The Tomatometer rating – based on the published opinions of hundreds of film and television critics – is a trusted measurement of movie and TV programming quality for millions of moviegoers. It represents the percentage of professional critic reviews that are positive for a given film or television show.
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The Tomatometer is 60% or higher.
The Tomatometer is 59% or lower.
Movies and TV shows are Certified Fresh with a steady Tomatometer of 75% or higher after a set amount of reviews (80 for wide-release movies, 40 for limited-release movies, 20 for TV shows), including 5 reviews from Top Critics.
Percentage of users who rate a movie or TV show positively.
"Big Star: Nothing Can Hurt Me" is no doubt going to please fans of the cult rock band, but the rest of us may feel like outsiders - not put off by the proceedings, really, but somewhat mystified as to what all the fuss is about.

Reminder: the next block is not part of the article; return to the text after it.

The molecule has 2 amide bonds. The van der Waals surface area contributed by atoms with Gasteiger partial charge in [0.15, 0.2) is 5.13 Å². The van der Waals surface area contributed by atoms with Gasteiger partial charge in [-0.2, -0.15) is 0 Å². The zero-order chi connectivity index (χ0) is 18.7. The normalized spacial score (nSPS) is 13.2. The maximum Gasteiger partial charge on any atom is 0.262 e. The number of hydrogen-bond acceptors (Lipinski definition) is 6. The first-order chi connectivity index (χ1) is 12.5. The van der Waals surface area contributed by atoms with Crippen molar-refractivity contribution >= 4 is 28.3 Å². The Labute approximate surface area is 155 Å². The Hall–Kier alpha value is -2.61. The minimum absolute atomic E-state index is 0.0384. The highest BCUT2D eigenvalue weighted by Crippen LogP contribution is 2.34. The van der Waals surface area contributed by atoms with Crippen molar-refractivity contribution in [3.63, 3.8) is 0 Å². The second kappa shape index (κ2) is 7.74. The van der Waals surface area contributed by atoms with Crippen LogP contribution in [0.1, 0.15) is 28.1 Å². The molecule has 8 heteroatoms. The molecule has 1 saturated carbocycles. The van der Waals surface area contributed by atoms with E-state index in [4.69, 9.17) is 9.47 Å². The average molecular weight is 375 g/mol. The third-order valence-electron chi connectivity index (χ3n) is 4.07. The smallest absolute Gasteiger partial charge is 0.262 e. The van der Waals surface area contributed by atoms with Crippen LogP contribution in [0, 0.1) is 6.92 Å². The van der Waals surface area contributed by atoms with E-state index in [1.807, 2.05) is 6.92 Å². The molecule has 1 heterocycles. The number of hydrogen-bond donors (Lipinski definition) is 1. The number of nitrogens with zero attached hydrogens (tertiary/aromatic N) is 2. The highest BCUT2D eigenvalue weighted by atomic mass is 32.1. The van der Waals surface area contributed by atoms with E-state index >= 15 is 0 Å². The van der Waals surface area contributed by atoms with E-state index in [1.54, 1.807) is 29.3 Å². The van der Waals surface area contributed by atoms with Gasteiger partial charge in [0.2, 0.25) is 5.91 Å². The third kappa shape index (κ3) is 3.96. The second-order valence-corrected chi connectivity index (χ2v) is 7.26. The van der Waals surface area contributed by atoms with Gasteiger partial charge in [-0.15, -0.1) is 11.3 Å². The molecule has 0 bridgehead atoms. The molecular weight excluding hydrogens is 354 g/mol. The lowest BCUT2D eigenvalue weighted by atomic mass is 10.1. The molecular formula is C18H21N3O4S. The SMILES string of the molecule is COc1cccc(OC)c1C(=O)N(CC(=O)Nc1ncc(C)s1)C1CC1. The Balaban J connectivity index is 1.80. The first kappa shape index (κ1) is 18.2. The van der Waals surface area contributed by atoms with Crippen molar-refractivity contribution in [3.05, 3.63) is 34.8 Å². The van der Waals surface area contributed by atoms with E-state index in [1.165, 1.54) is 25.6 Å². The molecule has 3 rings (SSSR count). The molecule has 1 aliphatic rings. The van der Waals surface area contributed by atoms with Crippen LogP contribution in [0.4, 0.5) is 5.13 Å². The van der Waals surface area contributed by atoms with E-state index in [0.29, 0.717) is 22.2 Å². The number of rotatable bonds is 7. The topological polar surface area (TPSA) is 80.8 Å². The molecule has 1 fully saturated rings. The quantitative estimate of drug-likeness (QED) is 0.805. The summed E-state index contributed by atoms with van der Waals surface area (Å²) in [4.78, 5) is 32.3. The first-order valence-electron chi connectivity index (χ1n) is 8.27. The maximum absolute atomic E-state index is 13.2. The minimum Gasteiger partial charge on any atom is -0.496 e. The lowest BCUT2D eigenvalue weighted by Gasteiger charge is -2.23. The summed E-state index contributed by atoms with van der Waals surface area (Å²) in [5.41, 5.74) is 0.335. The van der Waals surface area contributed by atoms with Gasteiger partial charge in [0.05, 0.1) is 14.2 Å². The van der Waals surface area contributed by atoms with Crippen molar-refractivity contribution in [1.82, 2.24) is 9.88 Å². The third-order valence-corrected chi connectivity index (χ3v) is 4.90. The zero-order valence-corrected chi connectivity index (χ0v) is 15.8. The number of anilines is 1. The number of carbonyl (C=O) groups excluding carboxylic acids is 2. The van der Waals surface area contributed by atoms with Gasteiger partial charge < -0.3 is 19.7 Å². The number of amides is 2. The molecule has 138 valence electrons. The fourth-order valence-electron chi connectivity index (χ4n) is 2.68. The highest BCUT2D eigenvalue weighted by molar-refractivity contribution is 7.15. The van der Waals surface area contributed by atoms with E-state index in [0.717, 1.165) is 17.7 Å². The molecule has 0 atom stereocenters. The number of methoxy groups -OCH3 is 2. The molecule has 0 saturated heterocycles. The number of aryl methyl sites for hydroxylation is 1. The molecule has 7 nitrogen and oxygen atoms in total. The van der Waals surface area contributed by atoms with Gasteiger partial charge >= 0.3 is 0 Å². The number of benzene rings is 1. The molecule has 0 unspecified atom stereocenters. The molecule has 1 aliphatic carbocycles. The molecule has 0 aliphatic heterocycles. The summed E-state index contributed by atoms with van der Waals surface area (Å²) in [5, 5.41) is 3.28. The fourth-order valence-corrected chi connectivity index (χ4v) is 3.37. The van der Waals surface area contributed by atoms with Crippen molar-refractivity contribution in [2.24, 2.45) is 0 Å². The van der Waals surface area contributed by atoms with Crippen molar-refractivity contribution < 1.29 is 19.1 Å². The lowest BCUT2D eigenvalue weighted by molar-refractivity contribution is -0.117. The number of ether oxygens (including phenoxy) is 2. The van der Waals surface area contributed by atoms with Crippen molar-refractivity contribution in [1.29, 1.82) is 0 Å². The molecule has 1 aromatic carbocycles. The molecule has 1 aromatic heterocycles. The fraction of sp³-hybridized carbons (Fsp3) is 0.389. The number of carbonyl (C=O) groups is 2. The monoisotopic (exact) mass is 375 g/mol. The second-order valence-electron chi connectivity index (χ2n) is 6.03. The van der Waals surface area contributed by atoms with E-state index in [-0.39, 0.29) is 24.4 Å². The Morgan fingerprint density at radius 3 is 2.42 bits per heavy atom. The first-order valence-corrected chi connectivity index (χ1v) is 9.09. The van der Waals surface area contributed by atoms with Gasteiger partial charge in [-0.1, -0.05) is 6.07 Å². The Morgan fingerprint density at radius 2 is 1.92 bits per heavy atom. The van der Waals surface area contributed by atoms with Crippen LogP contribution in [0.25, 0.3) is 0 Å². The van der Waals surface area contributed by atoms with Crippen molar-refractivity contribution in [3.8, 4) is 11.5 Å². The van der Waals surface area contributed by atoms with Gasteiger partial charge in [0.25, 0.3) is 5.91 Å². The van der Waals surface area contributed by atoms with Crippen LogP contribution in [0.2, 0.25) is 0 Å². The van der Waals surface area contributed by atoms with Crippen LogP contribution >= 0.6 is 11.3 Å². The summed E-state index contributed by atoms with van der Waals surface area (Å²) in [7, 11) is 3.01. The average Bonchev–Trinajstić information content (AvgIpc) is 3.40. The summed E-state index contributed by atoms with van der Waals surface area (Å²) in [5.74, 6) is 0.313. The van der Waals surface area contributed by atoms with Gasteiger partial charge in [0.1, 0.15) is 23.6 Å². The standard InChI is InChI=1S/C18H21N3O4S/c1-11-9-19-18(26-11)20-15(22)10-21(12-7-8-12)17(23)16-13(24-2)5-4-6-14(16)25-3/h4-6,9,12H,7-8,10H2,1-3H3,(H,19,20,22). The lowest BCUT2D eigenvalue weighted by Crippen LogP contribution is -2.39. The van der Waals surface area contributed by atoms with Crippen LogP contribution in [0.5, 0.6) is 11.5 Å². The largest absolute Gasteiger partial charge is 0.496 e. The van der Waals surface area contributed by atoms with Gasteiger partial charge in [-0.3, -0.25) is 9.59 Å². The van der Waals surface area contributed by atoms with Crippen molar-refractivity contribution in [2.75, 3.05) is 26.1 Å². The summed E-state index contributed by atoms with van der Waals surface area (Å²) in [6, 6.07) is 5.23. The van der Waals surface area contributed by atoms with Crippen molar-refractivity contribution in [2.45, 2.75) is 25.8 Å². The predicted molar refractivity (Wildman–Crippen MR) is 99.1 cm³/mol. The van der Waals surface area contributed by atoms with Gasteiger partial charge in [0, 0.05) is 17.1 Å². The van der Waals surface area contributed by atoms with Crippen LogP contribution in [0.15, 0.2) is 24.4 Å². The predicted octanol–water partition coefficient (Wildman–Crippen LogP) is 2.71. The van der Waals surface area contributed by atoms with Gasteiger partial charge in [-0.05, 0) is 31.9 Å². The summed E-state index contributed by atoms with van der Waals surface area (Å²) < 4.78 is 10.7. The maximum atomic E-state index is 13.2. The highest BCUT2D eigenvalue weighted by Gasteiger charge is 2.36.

The band's trajectory will not be unfamiliar to anyone who has read a musician's biography or watched a few episodes of Behind The Music (formation > inspiration > destruction) so the only real variables are in how the story is being told.
There's a distinct lack of archive footage of the band in their prime, but the director makes a good stab at bringing to life the studio sessions that produced such treasures as The Ballad of El Goodo.
A well-sourced account of a perfect, broken dream, Drew DeNicola and Olivia Mori's slightly shaggy documentary captures what it's like to discover music so good it seems as if it were made just for you.